Cardinal Franz König:
1905-2004, Franz Koenig, PhD, born 1905; ordination; 1938-1945 youth
minister; 1949 professor of moral theology in Salzburg; 1952-1956 Bishop
Coadjutor in St. Poelten; 1956-1985 Archbishop of Vienna, from 1958
Cardinal; as member of two commissions Cardinal Koenig made essential
contributions to the Second Vatican Council (1962-1965). 1964 foundation
of the ecclesial fund "Pro Oriente" which enabled great progress in the
cooperation with the churches of Eastern Europe and Asia. 1965-1980 he was
president of the Vatican Secretariat for Non-Believers, and 1985-1990
president of Pax Christi International. As emeritus Cardinal Koenig is
again active in ministry.
of Zarathushtra in the World
The press announcement regarding his death is attached
Cardinal Franz Koenig; Helped Form Vatican Policy
By William J. Kole
Sunday, March 14,
2004; Page C10
VIENNA -- Cardinal
Franz Koenig, Austria's highest moral authority and a former
trendsetter for the
Vatican's policy toward other religions and postwar
died March 13. He was 98.
The famed Pummerin
bell in Vienna's downtown St. Stephen's Cathedral rang
solemnly in honor of
the Vienna archbishop, who was widely revered in
Catholic Austria even after his retirement in 1985.
He died in his sleep
in Vienna, Austrian radio reported. No cause of death was
Cardinal Koenig is
known to have facilitated the nomination of Polish-born
Cardinal Karol Wojtyla,
who would become Pope John Paul II. He recalled that at
the time, Poland's top
churchmen voiced misgivings that the pontiff-to-be was
"too young and too
Cardinal Koenig was
Vienna's archbishop from 1956 until 1958, when Pope John
XXIII elevated him to
cardinal. He was president of the papal Secretariat for
1966 to 1981 and played a key role in preparations for the
1962-65 Second Vatican
No other churchman
enjoyed greater prestige or managed to penetrate Austria's
cultural elite and
public life. A renowned church scholar, the multilingual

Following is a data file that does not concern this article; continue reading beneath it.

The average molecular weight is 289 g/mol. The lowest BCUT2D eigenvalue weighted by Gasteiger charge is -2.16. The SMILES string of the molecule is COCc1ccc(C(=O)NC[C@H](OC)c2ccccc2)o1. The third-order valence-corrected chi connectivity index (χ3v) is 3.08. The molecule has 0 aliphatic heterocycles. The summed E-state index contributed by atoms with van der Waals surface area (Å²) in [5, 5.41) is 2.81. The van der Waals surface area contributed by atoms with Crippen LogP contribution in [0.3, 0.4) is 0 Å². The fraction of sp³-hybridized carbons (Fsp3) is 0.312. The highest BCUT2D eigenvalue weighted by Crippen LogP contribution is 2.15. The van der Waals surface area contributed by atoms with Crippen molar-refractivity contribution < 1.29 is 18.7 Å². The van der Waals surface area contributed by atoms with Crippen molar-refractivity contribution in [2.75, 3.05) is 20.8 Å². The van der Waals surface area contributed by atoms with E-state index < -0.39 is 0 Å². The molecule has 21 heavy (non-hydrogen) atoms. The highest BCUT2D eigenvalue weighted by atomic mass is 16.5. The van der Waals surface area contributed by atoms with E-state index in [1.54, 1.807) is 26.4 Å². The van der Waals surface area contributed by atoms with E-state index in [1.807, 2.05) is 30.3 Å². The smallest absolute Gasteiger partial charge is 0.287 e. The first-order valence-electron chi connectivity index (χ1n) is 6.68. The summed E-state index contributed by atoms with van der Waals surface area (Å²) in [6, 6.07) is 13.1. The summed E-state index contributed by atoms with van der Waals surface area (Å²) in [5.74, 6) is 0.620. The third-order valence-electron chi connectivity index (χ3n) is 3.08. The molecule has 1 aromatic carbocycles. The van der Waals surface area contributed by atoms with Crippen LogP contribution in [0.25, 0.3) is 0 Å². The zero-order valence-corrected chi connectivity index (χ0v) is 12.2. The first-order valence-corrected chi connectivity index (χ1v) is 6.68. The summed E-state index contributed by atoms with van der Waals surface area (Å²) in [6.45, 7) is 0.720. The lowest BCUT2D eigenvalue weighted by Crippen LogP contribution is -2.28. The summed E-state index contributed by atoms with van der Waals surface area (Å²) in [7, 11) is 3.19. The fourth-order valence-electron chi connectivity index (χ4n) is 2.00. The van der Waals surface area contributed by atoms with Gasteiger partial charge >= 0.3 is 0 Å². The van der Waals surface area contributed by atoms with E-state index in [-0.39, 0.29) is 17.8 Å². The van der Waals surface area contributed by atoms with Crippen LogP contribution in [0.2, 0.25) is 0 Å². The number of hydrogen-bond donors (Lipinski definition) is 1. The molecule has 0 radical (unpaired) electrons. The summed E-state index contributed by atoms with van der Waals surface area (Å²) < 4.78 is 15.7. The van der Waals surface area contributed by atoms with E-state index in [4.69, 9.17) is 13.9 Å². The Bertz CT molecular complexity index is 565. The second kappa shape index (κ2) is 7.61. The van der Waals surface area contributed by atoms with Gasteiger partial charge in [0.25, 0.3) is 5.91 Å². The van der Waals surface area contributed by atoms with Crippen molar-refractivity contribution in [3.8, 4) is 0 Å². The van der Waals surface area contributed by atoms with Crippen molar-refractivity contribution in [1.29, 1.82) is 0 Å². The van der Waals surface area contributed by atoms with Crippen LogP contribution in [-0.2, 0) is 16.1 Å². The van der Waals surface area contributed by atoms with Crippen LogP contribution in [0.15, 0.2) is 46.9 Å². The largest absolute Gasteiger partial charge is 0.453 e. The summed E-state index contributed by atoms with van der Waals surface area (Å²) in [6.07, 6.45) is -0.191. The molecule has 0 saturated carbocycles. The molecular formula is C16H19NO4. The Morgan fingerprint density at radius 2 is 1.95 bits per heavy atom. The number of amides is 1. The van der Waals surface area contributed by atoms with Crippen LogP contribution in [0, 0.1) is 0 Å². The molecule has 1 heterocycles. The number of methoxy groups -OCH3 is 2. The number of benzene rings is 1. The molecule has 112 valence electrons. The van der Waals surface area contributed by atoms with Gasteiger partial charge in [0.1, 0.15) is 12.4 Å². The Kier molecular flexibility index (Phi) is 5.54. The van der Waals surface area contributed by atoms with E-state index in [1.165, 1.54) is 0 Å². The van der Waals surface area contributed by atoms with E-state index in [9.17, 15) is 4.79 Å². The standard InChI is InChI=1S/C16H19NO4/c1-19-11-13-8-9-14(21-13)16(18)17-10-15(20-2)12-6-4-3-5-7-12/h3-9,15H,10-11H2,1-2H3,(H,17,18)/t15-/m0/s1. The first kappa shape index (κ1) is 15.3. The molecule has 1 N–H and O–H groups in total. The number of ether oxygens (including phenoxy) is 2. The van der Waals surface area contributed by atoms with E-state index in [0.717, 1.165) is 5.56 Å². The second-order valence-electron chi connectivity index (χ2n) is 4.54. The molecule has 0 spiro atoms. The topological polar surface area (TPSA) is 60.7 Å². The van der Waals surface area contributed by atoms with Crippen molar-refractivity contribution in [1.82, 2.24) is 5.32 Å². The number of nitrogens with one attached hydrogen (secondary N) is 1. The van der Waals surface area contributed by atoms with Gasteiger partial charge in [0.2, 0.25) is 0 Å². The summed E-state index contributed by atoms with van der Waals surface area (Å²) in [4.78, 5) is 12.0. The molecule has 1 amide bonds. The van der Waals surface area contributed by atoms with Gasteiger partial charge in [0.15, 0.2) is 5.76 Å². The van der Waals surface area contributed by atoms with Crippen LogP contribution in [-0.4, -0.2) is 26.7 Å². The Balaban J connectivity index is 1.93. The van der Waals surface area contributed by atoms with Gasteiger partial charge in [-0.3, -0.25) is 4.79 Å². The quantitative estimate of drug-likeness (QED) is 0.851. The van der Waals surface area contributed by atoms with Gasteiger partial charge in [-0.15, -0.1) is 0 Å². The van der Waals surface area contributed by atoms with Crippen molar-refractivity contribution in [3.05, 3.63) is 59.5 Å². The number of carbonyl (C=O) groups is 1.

cardinal felt as much
at ease among foreign dignitaries, actors and scientists
as he did with young
people and trade union functionaries.
Born in the lower
Austria village of Rabenstein, the future cardinal studied at
the Gregoriana papal
university in Rome and later at its Bible Institute, where
he specialized in old
Persian languages and religion.
He received a
doctorate in philosophy in 1930 and another in theology in 1936,
three years after
being ordained a priest.
After years as a
chaplain and teacher during World War II, Cardinal Koenig
became a professor in
Krems, Austria, in 1945 and a university professor in
Salzburg, Austria, in
1948. His many publications included the three-volume
"Christ and the
In a move considered
bold at the time, he participated in a conference in Bombay
of three non-Christian religions in 1964.
In 1960, Cardinal
Koenig was surprisingly granted a visa by Yugoslavia's
to attend the funeral in Zagreb of Croatian Cardinal
Cardinal Koenig's car was involved in a serious car accident enroute to
the funeral, and he recalled awaking in a hospital decorated with a
huge portrait of
Yugoslav dictator Josip Broz Tito.
By staring for days at
Tito's portrait, Cardinal Koenig said, he conceived the
idea that the
archbishop of Vienna should do more for the churches behind the
former Iron Curtain.
Dispatched by Pope
John XXIII, Cardinal Koenig in 1963 became the first Catholic
prelate to visit
Hungarian Cardinal Jozsef Mindszenty, and subsequent visits
ultimately led to
Mindszenty's departure to the West.
unprecedented journey, Cardinal Koenig also visited Poland and
Romania and later the
Orthodox Church of Serbia.